For any small business to thrive, the success of individual members must translate into a successful team.
When a team is underperforming it means lower profits and can also affect opportunities, promotions, innovation and overall morale.
While most business owners have an understanding of the importance of teams, many businesses continue to focus their performance review and reward systems on the
individual, which in turn encourages competition rather than collaboration. In order for a team to be successful, the environment needs to allow for it,
so it can be helpful to consider the factors that are preventing this from happening.
1. Strengths are not being utilised
Each member of a team has their own unique strengths and weaknesses. In order to make the most of these, a manager needs to be aware of them.
It is vital that you get to know each team member's abilities and tailor their role within the team to capitalise on strengths.
2. Overly dominant individuals
Team members can sometimes find themselves competing for tasks and recognition.
Personalities can range from extroverted and outgoing to introvert and reserved. There is no personality type that is "better" than another,
so it's vital that managers are able to create a balance where all members are able to contribute.
3. Lack of direction
A team may be working well with balanced personalities, but if a clear direction is lacking then the
otherwise successful team is not able to move forward. Sometimes employees are simply lacking a clear understanding of what is expected of them both as individuals
and as a team. Giving good direction also means developing a clear measure of success. That way all parties involved can track their progress and make required
4. Focus is on problems rather than solutions
In any project you can expect to stumble over certain hurdles
along the way. If, however, the problems you are trying to address become the sole focus, a team can quickly become demoralised. It is important that your management
style focuses on turning negatives into positives and seeing problems as an opportunity for success rather than a product of failure.
5. No trust
For any team to succeed, the members need to trust one another. Without trust, team members may be reluctant to make contributions, work to undermine one another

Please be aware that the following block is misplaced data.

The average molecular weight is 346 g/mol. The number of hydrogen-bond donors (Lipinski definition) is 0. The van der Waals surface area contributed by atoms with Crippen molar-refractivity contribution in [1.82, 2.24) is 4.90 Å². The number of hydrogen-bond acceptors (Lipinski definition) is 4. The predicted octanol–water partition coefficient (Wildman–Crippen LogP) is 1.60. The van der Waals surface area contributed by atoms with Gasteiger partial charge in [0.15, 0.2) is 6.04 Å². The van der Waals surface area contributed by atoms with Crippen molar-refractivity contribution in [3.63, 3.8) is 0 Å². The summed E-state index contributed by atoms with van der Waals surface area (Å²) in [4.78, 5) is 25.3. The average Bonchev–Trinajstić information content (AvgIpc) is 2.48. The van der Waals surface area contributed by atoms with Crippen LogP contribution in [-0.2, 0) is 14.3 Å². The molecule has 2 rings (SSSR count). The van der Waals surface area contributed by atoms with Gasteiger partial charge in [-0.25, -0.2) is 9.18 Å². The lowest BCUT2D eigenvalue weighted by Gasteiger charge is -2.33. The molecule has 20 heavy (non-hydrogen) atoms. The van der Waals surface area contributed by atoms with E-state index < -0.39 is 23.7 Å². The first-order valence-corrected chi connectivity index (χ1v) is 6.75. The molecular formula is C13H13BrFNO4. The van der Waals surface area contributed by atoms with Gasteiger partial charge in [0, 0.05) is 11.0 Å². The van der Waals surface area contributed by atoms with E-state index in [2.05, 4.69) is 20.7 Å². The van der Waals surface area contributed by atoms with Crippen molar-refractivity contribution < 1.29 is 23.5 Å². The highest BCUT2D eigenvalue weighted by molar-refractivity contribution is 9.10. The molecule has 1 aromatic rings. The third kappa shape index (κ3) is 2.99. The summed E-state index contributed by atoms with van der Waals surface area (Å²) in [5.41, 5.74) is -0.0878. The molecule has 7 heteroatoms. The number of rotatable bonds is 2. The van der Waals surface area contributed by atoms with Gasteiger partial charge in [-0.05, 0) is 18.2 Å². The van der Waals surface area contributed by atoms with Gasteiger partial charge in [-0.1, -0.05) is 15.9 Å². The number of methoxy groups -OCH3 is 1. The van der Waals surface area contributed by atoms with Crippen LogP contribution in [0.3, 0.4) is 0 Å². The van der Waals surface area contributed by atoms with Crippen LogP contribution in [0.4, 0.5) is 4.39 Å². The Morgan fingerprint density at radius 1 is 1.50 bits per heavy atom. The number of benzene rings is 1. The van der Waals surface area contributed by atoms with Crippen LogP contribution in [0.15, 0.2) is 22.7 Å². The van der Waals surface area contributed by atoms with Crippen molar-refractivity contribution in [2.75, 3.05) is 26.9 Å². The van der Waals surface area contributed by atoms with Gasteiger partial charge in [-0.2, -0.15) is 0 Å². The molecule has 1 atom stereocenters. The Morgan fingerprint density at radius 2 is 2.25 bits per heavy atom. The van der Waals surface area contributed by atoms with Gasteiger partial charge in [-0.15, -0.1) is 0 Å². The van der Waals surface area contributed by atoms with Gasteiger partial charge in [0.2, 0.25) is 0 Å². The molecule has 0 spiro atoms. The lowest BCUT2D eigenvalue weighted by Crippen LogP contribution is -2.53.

or simply not put in 100 per cent. Building trust is an ongoing task, so ensure it's a regular part of your team's development.
6. You are over-managing them
A manager's role is of course important. In order for a team to succeed, however,
it is important they are given the space and freedom to do so. Aim to lead and inspire your team rather than trying to control every aspect of a task. If your team
is underperforming, good delegation can not only give your team a chance to shine, it can also provide you with an opportunity to focus on other matters.
Finally, it is important to consider the way in which ideas and innovation are being received. If team members feel their ideas are constantly being rejected or
their contributions are not valued, they will eventually stop contributing altogether. It's important that creativity is fostered, so encourage growing your team's
ideas into solutions and consider taking some calculated risks .
This article represents the views of the author only and not those of American Express.
Nick Petrovic is a registered psychologist and head of clinic at the Mind Profile Psychology Clinic and has more than 10 years' experience in the allied health and business. Nick has contributed to regular columns in more than a dozen business magazines and newspapers, advising on issues such as mental health, work related stress, strategic planning, business analysis and human resources.